For those working exclusively as either sports researchers or practitioners, quality training relevant to their context is required for progression. For researchers, this may include field-based training or ‘away days’ alongside athletes, coaches and practitioners. For practitioners, this might involve university-based, conference-style learning experiences alongside researchers. Such experiences give researchers and practitioners the opportunity to become aware of each other’s perspectives and develop a more rounded skillset.

Opportunities for practitioners and academics to network and share ideas should also be encouraged – think about post-game meals, evening knowledge exchange events or journal clubs (7). Such a focus on upskilling existing academics and practitioners could assist to push the scientific evidence forward for the benefit of everyone working in sport. For more on the importance of practitioner and coach co-engagement see Chapter 10 of our book and follow Martin’s original advice to think ‘Outside the Box’ when it comes to the behaviour needed to get ahead in elite sport.

Networking between researchers and practitioners should be encouraged. Photo by Marvin Meyer on Unsplash

To conclude

Although the research-practice gap is still evident in sport, it is closing and will continue to do so if we acknowledge its existence and work together to build the bridge. However, this will not be easy. Building the bridge requires consistent and frequent two‐way communication, understanding of the work conducted by both researchers and practitioners, and the acknowledgement that both groups have equal importance. Importantly, both groups need to keep ‘egos’ in check if we are to collectively progress our of understanding and optimisation of sport performance (5).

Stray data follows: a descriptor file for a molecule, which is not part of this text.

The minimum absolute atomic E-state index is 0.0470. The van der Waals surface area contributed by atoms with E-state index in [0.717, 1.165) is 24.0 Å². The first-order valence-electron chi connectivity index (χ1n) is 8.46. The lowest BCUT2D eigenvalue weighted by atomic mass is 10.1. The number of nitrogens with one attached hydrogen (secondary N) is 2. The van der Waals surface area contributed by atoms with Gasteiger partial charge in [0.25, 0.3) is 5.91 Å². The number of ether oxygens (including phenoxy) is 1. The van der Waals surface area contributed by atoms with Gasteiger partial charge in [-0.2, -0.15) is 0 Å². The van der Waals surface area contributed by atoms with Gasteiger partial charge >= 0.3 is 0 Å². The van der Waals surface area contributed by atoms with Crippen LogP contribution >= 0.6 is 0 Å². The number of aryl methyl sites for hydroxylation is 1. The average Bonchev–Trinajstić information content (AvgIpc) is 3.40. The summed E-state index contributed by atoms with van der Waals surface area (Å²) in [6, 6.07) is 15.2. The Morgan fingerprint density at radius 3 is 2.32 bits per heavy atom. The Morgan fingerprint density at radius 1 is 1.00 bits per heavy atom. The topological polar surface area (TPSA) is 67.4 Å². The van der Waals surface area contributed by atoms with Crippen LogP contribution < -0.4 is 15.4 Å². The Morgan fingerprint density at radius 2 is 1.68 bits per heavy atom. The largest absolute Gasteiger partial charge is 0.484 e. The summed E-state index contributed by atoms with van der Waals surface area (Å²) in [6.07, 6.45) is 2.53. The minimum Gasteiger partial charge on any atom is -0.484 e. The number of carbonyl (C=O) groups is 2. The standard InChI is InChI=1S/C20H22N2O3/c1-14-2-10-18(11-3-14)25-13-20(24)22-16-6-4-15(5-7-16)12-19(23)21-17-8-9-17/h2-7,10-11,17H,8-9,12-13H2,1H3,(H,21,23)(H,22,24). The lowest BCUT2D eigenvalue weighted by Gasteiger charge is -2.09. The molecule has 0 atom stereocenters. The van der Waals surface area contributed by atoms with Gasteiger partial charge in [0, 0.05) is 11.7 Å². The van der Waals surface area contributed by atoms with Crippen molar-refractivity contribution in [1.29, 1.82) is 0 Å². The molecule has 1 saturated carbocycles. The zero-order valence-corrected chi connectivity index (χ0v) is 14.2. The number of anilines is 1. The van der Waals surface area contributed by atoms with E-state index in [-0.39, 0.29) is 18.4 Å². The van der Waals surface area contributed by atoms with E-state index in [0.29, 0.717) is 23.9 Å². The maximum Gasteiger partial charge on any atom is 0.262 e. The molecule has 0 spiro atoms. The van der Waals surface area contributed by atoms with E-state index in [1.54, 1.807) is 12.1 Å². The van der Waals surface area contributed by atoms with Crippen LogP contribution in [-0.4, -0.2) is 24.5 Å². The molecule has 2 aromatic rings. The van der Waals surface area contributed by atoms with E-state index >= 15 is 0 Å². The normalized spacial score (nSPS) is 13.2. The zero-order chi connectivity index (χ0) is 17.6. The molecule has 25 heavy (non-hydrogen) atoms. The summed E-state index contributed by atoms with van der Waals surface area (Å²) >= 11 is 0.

References

  1. Buchheit, M. (2017) Houston, We Still Have a Problem. International Journal of Sports Physiology and Performance. 12(8). Pp 111-114
  2. Keegan, R. et al. (2017) Strategies for bridging the research-practice ‘gap’ in sport and exercise psychology. Journal of Sport Psychology. 26(4). Pp 75-80.
  3. Brussoni M, Towner E, and Hayes M. (2006). Evidence into practice: combining the art and science of injury prevention. Injury Prevention. 373–377.
  4. Coutts, A. (2016). Working fast and working slow: The benefits of embedding research in high-performance sport. 11(1). 1-2.
  5. Buchheit, M. (2017) Outside the Box. International Journal of Sports Physiology and Performance. 12(8):1001-1002.
  6. Coutts A. (2017) Challenges in developing evidence-based practice in high-performance sport. International Journal of Sports Physiology and Performance. 12(6). Pp 717-718.
  7. Goodfellow, L. (2004). Can a Journal Club Bridge the Gap Between Research and Practice? Nurse Education. 29(3). Pp 107-110.